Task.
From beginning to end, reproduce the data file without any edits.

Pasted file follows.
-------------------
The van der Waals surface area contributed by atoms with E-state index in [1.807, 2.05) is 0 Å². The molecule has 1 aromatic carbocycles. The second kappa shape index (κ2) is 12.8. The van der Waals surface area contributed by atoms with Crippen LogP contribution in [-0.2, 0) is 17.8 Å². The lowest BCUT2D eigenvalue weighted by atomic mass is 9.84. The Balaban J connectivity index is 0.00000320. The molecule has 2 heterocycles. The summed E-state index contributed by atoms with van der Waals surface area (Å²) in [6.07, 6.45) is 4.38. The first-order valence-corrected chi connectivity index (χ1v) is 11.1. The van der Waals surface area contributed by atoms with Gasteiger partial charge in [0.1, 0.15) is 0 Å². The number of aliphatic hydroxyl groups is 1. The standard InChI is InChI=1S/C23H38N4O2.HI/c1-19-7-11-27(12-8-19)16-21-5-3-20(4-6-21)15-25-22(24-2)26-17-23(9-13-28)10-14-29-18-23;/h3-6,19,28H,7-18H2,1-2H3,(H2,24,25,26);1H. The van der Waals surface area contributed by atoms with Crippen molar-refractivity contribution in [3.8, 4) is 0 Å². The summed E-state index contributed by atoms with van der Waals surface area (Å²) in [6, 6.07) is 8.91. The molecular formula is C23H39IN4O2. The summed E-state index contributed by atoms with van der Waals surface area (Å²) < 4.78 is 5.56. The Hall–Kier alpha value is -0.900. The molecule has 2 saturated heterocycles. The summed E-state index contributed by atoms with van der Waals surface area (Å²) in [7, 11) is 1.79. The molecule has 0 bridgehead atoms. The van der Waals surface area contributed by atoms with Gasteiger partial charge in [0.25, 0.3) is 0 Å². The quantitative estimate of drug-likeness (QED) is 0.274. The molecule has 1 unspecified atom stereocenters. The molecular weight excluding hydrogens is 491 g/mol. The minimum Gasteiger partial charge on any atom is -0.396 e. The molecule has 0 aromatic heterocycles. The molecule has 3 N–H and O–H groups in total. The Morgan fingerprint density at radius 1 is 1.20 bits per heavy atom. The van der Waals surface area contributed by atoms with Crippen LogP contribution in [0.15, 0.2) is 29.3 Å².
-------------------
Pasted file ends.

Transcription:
The van der Waals surface area contributed by atoms with E-state index in [1.807, 2.05) is 0 Å². The molecule has 1 aromatic carbocycles. The second kappa shape index (κ2) is 12.8. The van der Waals surface area contributed by atoms with Crippen LogP contribution in [-0.2, 0) is 17.8 Å². The lowest BCUT2D eigenvalue weighted by atomic mass is 9.84. The Balaban J connectivity index is 0.00000320. The molecule has 2 heterocycles. The summed E-state index contributed by atoms with van der Waals surface area (Å²) in [6.07, 6.45) is 4.38. The first-order valence-corrected chi connectivity index (χ1v) is 11.1. The van der Waals surface area contributed by atoms with Gasteiger partial charge in [0.1, 0.15) is 0 Å². The number of aliphatic hydroxyl groups is 1. The standard InChI is InChI=1S/C23H38N4O2.HI/c1-19-7-11-27(12-8-19)16-21-5-3-20(4-6-21)15-25-22(24-2)26-17-23(9-13-28)10-14-29-18-23;/h3-6,19,28H,7-18H2,1-2H3,(H2,24,25,26);1H. The van der Waals surface area contributed by atoms with Crippen molar-refractivity contribution in [3.8, 4) is 0 Å². The summed E-state index contributed by atoms with van der Waals surface area (Å²) in [6, 6.07) is 8.91. The molecular formula is C23H39IN4O2. The summed E-state index contributed by atoms with van der Waals surface area (Å²) < 4.78 is 5.56. The Hall–Kier alpha value is -0.900. The molecule has 2 saturated heterocycles. The summed E-state index contributed by atoms with van der Waals surface area (Å²) in [7, 11) is 1.79. The molecule has 0 bridgehead atoms. The van der Waals surface area contributed by atoms with Gasteiger partial charge in [0.25, 0.3) is 0 Å². The quantitative estimate of drug-likeness (QED) is 0.274. The molecule has 1 unspecified atom stereocenters. The molecular weight excluding hydrogens is 491 g/mol. The minimum Gasteiger partial charge on any atom is -0.396 e. The molecule has 0 aromatic heterocycles. The molecule has 3 N–H and O–H groups in total. The Morgan fingerprint density at radius 1 is 1.20 bits per heavy atom. The van der Waals surface area contributed by atoms with Crippen LogP contribution in [0.15, 0.2) is 29.3 Å².